The most common external symptoms caused by winter freezing are dieback, foliar browning, sunscald, and bark splitting on branches or the trunk (Figure 3-3). Dieback of twigs and branches, and foliar browning in evergreens, commonly follow freeze injury when winter temperatures arrive suddenly after warm autumn weather (Figure 3-4). Plants which survive may produce new branch systems from dormant or adventitious buds. Major freeze injury that kills the sapwood or cambium leads to cankers, dieback, and often wilting and death during the next growing season, because water lost by transpiration cannot be sufficiently replaced by conduction through damaged wood.
Secondary insects often join opportunistic fungi in the attack on stressed trees. Stressed conifers, for example, can be attacked by bark beetles and blue-stain fungi. The two-lined chestnut borer and Hypoxylon fungal species collaborate in causing death of stressed oaks.
Frost injury during the growing season is possible because plants lack any cold acclimation at that time. Leaves and stems damaged or killed by spring frost are usually small and succulent at the time of injury. Damaged leaves often have jagged open spaces which are similar to feeding holes by chewing insects. Leaves that have been killed first appear water-soaked and soon become shriveled and reddish brown to dark brown or nearly black, depending on the species. Dead leaves or shoots break off or abscise during the ensuing several weeks. New shoots and leaves begin to grow from dormant or adventitious buds almost immediately and soon mask the early season damage.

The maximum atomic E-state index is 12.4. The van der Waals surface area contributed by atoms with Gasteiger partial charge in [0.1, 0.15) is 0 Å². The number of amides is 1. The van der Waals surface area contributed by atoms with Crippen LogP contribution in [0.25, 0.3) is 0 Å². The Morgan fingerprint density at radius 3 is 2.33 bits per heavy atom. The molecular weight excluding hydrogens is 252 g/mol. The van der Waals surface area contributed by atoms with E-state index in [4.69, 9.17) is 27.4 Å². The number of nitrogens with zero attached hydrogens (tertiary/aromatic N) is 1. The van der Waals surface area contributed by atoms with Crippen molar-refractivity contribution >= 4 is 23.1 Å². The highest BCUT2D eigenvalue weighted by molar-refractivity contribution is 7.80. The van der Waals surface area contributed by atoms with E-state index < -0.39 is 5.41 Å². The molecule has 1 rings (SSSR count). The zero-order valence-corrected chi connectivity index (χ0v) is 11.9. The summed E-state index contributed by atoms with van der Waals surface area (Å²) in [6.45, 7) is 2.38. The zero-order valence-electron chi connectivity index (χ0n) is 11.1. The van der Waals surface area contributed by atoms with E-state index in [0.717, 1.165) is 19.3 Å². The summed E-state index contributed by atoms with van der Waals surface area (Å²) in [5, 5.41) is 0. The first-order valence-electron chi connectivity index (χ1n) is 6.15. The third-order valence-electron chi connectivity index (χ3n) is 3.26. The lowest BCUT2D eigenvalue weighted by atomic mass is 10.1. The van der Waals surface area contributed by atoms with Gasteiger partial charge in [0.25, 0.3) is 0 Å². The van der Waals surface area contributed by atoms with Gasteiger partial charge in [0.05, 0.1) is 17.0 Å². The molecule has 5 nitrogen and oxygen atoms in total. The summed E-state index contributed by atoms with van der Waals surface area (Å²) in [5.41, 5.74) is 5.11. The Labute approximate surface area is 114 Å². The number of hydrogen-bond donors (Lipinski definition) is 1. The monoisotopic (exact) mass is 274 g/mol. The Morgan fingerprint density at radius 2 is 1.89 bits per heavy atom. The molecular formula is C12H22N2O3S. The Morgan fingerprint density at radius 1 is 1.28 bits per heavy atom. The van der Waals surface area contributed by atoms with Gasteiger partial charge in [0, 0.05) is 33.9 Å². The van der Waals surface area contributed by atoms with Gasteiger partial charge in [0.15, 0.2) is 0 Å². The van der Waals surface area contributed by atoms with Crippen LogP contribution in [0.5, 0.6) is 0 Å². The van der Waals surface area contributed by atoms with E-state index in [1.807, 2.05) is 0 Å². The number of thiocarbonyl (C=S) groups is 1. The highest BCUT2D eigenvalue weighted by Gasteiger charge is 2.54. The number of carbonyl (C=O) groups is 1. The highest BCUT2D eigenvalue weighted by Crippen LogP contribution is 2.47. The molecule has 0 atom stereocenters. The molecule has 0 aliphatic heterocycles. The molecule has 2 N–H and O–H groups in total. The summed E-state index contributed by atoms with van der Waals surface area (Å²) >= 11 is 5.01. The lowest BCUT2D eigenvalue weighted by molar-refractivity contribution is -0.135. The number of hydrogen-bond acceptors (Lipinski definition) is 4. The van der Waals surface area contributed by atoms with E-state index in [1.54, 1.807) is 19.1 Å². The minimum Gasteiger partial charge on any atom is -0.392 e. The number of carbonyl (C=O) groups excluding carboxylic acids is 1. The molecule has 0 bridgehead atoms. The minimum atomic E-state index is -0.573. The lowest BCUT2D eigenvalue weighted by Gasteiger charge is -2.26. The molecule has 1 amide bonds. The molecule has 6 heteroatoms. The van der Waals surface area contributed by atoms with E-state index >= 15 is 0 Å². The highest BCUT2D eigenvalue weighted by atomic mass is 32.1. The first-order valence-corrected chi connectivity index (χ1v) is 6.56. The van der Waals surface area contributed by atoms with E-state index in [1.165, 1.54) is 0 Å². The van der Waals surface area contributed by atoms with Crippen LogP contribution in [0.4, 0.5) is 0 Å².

In Oklahoma, injuries to woody plants by hail commonly occur. Hail stones lacerate leaves, defoliate branches, remove twigs, bruise or break the bark of twigs and small branches, and kill small trees. Bruises and wounds tend to be elliptically shaped and vary in length from a few millimeters to 10 cm or more (Figure 3-5). By uniting, severe hail wounds may kill all the bark on one side of a stem. All occur on the upper sides of branches and on the side of the tree facing the storm. Bruised bark can crack after the storm as a result of drying and mechanical stress from the callus growth at edges of the injured area.
Ice is most destructive when a heavy glaze forms on plants during freezing rain. The weight of a glaze more than about 1 cm thick breaks twigs, branches, and trunks or can even uproot trees (Figure 3-6). The amount of damage increases if the wind rises before the ice melts.